pesstman last edited by
Reo Plastic as in road manufacturing , back in the old days before poly tanks, water tanks in the bush were made from chicken wire and render, and they lasted. Some cow cockies would mix the render as low as 14 to 1, must of been the shape of the circle that saved them, it was always the wire rusting that got em.
Anyway, they use this stuff under roads, it's like the high vis safety barrier , you put it down on top of your Geofabric or down first, it's like a plastic net but super strong. IT WONT RUST .
Even if you just used safety barrier, there must heaps of that stuff around government is so wasteful, there's different grades, not the one that looks like plastic sheet with little squares stamped in it. I'm talking about the one that's Criss crossed, looks like some alien spider web, strong enough to be used as cargo netting.
What about shade cloth, that's what we call it in Australia , woven poly something, on commercial building sites it's used to line the scaffold for safety then dumped because it cannot be used again . You yanks probably use something twice as wasteful, sorry I meant strong.
Years ago I worked with pise domestic and commercial projects, we had a French Architect with us who worked all around the world for UN and explained to me, reo was death to rammed earth, the earth moves around the reo. Surprisingly the engineers wanted to use it one site but became convinced not to.
BASF make a concrete additive, it's like chopped strand fibre glass, about a handful to 20kg of cement, how would that go in the mixing process? They use it here in pumping, the only draw back if you work it too much your Finnish is hairy.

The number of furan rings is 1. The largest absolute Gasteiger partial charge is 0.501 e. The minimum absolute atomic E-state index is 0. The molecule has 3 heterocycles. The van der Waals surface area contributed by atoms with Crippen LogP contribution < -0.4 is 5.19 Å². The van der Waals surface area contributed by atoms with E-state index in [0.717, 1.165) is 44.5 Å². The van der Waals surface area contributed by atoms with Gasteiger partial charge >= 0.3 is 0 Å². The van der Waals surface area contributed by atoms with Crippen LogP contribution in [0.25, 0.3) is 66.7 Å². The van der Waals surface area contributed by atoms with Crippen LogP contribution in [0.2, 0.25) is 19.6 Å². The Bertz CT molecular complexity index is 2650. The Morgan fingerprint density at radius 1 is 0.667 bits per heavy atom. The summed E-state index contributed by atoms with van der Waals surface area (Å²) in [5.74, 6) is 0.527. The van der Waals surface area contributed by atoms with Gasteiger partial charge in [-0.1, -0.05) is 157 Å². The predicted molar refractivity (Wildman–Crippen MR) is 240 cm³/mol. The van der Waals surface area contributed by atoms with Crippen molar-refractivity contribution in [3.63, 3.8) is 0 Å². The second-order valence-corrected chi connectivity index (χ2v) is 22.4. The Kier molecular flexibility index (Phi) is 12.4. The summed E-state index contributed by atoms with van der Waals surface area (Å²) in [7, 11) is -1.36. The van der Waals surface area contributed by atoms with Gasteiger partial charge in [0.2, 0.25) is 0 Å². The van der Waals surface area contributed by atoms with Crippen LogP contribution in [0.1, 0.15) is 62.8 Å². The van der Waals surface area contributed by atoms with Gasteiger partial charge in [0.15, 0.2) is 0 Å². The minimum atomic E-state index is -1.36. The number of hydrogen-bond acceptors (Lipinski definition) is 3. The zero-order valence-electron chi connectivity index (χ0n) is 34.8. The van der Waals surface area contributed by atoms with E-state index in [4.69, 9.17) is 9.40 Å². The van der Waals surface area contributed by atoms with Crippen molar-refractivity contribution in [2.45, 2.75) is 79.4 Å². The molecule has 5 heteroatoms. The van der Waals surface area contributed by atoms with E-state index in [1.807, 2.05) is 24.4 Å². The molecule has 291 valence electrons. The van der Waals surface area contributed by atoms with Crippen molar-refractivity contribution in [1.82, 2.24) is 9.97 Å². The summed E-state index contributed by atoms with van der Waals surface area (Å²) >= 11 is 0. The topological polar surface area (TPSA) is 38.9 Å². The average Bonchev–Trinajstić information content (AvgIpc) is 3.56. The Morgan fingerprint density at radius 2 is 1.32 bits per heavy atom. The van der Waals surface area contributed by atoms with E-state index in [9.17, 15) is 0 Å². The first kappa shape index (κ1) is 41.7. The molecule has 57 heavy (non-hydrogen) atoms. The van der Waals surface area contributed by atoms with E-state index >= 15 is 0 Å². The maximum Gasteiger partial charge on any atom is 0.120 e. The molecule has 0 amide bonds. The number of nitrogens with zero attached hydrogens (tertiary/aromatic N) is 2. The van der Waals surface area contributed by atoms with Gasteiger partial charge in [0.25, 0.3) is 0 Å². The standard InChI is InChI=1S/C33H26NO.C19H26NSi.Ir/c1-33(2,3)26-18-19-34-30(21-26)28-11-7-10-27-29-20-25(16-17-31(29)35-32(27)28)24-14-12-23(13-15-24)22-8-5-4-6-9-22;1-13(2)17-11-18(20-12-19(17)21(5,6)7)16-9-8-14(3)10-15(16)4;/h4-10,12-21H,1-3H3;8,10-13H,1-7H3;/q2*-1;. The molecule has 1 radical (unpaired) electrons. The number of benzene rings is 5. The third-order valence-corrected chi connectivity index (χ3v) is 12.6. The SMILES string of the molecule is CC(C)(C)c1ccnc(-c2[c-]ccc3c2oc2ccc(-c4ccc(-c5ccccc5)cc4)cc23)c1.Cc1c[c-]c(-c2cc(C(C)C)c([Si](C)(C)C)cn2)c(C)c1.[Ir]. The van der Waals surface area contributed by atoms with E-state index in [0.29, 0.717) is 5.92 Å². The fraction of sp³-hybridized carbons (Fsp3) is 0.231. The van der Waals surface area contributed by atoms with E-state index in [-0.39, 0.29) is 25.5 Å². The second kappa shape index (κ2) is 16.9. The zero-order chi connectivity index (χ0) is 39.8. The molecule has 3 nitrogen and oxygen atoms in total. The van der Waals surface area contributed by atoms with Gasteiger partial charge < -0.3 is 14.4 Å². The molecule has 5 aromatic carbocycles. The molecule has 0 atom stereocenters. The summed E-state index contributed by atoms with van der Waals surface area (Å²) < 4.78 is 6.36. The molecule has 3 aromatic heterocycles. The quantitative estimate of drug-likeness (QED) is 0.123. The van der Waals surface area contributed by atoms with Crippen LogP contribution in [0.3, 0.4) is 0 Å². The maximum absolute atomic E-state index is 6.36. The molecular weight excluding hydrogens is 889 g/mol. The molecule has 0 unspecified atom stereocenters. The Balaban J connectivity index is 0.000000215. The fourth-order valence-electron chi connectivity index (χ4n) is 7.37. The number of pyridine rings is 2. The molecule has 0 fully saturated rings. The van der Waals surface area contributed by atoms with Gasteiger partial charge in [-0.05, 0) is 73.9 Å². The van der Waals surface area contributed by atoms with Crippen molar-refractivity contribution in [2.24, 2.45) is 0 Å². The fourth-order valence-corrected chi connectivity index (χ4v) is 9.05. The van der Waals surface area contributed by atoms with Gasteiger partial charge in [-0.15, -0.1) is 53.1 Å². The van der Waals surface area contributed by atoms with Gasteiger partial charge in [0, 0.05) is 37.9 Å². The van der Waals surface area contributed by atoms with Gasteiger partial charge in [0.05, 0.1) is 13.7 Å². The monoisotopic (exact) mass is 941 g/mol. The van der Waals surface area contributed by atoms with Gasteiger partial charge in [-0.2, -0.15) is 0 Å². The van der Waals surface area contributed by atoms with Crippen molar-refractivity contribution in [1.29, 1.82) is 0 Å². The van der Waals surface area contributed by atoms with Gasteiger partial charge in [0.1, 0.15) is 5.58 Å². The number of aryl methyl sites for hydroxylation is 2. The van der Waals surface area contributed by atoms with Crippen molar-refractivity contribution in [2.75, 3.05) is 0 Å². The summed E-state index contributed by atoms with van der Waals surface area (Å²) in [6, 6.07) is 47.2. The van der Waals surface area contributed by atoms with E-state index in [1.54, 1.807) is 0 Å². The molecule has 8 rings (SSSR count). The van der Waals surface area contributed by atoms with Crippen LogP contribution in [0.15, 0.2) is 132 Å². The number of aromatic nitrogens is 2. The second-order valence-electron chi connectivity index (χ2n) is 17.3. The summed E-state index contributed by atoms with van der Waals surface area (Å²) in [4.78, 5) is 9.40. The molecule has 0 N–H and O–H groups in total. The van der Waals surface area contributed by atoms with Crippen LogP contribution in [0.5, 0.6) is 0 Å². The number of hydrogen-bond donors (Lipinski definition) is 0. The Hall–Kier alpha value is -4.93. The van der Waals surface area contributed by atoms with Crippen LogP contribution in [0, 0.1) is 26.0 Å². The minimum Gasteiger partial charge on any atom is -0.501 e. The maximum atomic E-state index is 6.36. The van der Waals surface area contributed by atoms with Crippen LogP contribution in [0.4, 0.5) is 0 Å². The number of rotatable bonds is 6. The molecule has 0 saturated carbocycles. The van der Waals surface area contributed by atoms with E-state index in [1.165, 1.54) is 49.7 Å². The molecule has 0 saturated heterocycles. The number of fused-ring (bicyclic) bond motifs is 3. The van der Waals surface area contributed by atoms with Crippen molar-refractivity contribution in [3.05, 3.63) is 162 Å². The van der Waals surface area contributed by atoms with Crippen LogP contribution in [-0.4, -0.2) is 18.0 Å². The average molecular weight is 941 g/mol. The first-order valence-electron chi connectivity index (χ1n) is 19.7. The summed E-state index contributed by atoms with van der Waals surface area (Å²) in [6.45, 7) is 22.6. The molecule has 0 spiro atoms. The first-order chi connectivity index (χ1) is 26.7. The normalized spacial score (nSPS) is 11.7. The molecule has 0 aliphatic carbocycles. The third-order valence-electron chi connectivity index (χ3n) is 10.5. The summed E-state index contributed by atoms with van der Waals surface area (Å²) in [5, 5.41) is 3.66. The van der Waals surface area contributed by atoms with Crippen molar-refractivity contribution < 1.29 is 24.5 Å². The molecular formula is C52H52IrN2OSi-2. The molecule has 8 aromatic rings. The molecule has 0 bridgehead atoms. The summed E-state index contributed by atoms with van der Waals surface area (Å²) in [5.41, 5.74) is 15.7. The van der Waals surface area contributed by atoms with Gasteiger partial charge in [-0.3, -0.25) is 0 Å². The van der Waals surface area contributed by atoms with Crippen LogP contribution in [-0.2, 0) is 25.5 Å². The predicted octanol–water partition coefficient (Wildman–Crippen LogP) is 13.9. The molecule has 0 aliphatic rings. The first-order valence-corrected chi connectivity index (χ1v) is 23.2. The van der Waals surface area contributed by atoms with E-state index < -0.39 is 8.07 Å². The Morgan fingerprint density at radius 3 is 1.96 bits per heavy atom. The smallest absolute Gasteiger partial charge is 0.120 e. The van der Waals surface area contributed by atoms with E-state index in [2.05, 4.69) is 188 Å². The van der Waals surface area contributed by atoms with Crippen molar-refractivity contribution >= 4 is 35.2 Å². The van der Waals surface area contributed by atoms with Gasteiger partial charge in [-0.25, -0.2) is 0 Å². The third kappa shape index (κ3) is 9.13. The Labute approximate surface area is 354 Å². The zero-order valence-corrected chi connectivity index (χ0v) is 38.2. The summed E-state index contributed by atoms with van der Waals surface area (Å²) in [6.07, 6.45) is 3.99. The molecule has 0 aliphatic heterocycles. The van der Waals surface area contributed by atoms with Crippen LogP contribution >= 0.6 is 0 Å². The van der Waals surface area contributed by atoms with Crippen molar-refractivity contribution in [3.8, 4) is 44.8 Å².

Plastic is so easy to form, roll it in to a tube or lay it over your dome. I'm sorry I'm just so excited about cellular concrete, circles and domes, unfortunately we have this thing called compliance, BUT the gods of red tape allow mud bricks where we live so there's still hope.
Just a thought on the domes, if you make a mould for your dome ie compound triangle that is repeated in a pattern, hope I got that right, that would allow one to weave tie down rod galvanised, in the joins, well not all the joins if you wanted, wouldn't that make the engineers happy .
The edges could be formed to allow for additional concrete to be poured later to encapsulate the rod, I hope this some food for thought, if you any issues please post!
Just realised you can add photos, these will follow soon